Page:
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Publisher, author and artist Fleur Cowles's archive donated to Harry Ransom Center
Fleur Cowles with U.S. President Ronald Reagan. Official photograph of The White House. Image courtesy of the Harry Ransom Center.
AUSTIN, TX.- The personal archive of publisher, author and artist Fleur Cowles has been donated to the Harry Ransom Center, a humanities research library and museum at The University of Texas at Austin. In 1950, Cowles published Flair magazine, a work known for its provocative design, enlightened articles and sophisticated advertising layouts. Published from February 1950 to January 1951, the magazine’s one-year run left an indelible mark on publishing history.

Cowles (1908–2009) and her husband, Tom Meyer, had a longstanding relationship with the Ransom Center, which led to the creation of the Fleur Cowles Endowment in 1992. The endowment supports a graduate internship program, the biennial Fleur Cowles Flair Symposium, research fellowships and a replica of Cowles’s study from her Albany residence in London.

The archive contains Cowles’s correspondence, manuscripts, galleys, research material, albums, books, press clippings and photographs.

With Flair, Cowles prescribed a rich mix of works from writers, artists, critics and other notables, including Tennessee Williams, W.H. Auden, Simone de Beauvoir, Salvador Dalí, Jean Cocteau, Rufino Tamayo and Gypsy Rose Lee. The heart of Flair was its success in pulling together the new, the controversial, the innovative and the creative.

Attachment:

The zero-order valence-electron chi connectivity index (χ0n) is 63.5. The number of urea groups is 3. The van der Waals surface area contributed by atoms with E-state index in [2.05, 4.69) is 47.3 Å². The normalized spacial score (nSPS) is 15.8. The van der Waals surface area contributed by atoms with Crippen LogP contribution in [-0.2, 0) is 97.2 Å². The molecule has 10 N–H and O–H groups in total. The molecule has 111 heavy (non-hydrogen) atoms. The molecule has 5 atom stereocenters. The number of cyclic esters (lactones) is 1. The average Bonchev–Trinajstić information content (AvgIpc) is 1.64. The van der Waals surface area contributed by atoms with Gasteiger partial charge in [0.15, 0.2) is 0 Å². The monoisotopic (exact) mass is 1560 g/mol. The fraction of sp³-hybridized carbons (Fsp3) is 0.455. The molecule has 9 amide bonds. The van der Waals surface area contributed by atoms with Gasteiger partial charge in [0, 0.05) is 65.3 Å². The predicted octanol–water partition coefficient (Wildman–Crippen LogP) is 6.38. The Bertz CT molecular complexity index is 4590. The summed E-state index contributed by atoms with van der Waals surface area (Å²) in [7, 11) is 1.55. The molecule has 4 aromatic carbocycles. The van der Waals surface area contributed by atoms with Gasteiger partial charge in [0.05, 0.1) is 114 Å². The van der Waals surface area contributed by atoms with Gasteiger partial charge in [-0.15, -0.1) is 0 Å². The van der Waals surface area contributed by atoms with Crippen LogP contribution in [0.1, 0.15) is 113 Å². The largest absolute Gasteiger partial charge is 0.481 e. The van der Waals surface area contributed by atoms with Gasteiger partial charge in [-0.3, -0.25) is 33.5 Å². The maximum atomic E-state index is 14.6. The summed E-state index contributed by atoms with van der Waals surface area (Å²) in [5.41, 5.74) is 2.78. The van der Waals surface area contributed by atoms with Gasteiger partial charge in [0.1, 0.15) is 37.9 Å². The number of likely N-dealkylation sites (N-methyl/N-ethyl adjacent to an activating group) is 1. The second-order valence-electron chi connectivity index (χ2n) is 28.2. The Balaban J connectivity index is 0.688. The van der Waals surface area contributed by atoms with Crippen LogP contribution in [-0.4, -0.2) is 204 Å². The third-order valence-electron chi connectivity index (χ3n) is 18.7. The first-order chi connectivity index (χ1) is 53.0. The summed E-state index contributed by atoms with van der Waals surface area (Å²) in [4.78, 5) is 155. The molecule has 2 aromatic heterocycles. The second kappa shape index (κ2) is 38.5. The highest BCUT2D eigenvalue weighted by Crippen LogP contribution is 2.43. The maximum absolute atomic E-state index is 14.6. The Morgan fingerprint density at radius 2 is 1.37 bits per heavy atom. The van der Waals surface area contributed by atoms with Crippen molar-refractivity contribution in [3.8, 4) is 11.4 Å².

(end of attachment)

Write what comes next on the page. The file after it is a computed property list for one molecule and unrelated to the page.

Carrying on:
“Fleur was very interested in the Ransom Center and our aim to bring together literary and artistic achievements of the 20th century,” said Thomas F. Staley, director of the Center. “Fleur’s archive documents many of her efforts to merge literature and art through her wide-ranging relationships and creative endeavors.”

In addition to her work in publishing, Cowles was an author and artist. She wrote more than 15 books, including collections of autobiographical anecdotes such as “Friends & Memories” and “All Too True,” and an authorized biography of Dalí.

Cowles’s paintings, filled with animals and flowers, first received international recognition at the São Paulo Biennale in 1965. She exhibited her artwork more than 40 times in galleries and museums around the world. The Ransom Center already held some of Cowles’s artwork, which is on display in the Center’s Fleur Cowles Room.





Today's News

October 26, 2011

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Getty Museum displays first comprehensive overview of photographs by Lyonel Feininger

Chinese works of art from an important European collection to be offered at Christie's Hong Kong

Charles Dickens: Life and Legacy in new display at the National Portrait Gallery in London

Life and work of American photographer Milton Gendel celebrated in two exhibitions

Photographer John Jansheski creates a home in Miami for unconventional artists

Frick acquires unique Sevres porcelain vase and important Renaissance drawing

Definitive film about American design icons Charles and Ray Eames to be premiered in the U.S.

Bonhams to sell Julia Margaret Cameron's intimate image of Virginia Woolf's mother, Julia Jackson

Matthew Day Jackson's first solo exhibition in Europe organized by Museum of Art Lucerne

As metal prices boom in the markets, copper thieves target South African bronze art

Most comprehensive retrospective of the work of Robert Breer at Museum Tinguely in Basel

Hepworth Wakefield presents 'The Unquiet Head' exhibition

Publisher, author and artist Fleur Cowles's archive donated to Harry Ransom Center

Joseph Heller letters reflecting about Catch-22 to be auctioned

Serge Gainsbourg autograph lyrics at auction in Paris

Tibetan artists transports 20,000 kg of soil from Tibet to Dharamasal India for art installation

Morphy's Nov. 12 sale features noted antique doll collection, private collection of early teddy bears

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